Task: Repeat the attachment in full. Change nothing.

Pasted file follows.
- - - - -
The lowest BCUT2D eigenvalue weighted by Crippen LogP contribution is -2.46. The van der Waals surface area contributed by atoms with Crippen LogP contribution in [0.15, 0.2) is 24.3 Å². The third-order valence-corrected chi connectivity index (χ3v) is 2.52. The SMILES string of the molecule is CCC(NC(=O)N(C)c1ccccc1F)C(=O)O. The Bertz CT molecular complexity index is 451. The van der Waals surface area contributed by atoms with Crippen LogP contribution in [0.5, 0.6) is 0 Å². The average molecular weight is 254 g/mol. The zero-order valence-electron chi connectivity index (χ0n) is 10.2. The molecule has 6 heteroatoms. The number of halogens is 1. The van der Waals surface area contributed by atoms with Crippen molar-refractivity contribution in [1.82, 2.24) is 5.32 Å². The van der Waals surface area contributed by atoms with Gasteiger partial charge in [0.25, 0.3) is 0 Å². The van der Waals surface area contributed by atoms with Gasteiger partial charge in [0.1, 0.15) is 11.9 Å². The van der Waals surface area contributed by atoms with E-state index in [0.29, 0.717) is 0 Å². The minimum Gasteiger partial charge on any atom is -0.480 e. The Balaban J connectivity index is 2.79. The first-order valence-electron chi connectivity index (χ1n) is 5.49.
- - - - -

The lowest BCUT2D eigenvalue weighted by Crippen LogP contribution is -2.46. The van der Waals surface area contributed by atoms with Crippen LogP contribution in [0.15, 0.2) is 24.3 Å². The third-order valence-corrected chi connectivity index (χ3v) is 2.52. The SMILES string of the molecule is CCC(NC(=O)N(C)c1ccccc1F)C(=O)O. The Bertz CT molecular complexity index is 451. The van der Waals surface area contributed by atoms with Crippen LogP contribution in [0.5, 0.6) is 0 Å². The average molecular weight is 254 g/mol. The zero-order valence-electron chi connectivity index (χ0n) is 10.2. The molecule has 6 heteroatoms. The number of halogens is 1. The van der Waals surface area contributed by atoms with Crippen molar-refractivity contribution in [1.82, 2.24) is 5.32 Å². The van der Waals surface area contributed by atoms with Gasteiger partial charge in [0.25, 0.3) is 0 Å². The van der Waals surface area contributed by atoms with Gasteiger partial charge in [0.1, 0.15) is 11.9 Å². The van der Waals surface area contributed by atoms with E-state index in [0.29, 0.717) is 0 Å². The minimum Gasteiger partial charge on any atom is -0.480 e. The Balaban J connectivity index is 2.79. The first-order valence-electron chi connectivity index (χ1n) is 5.49.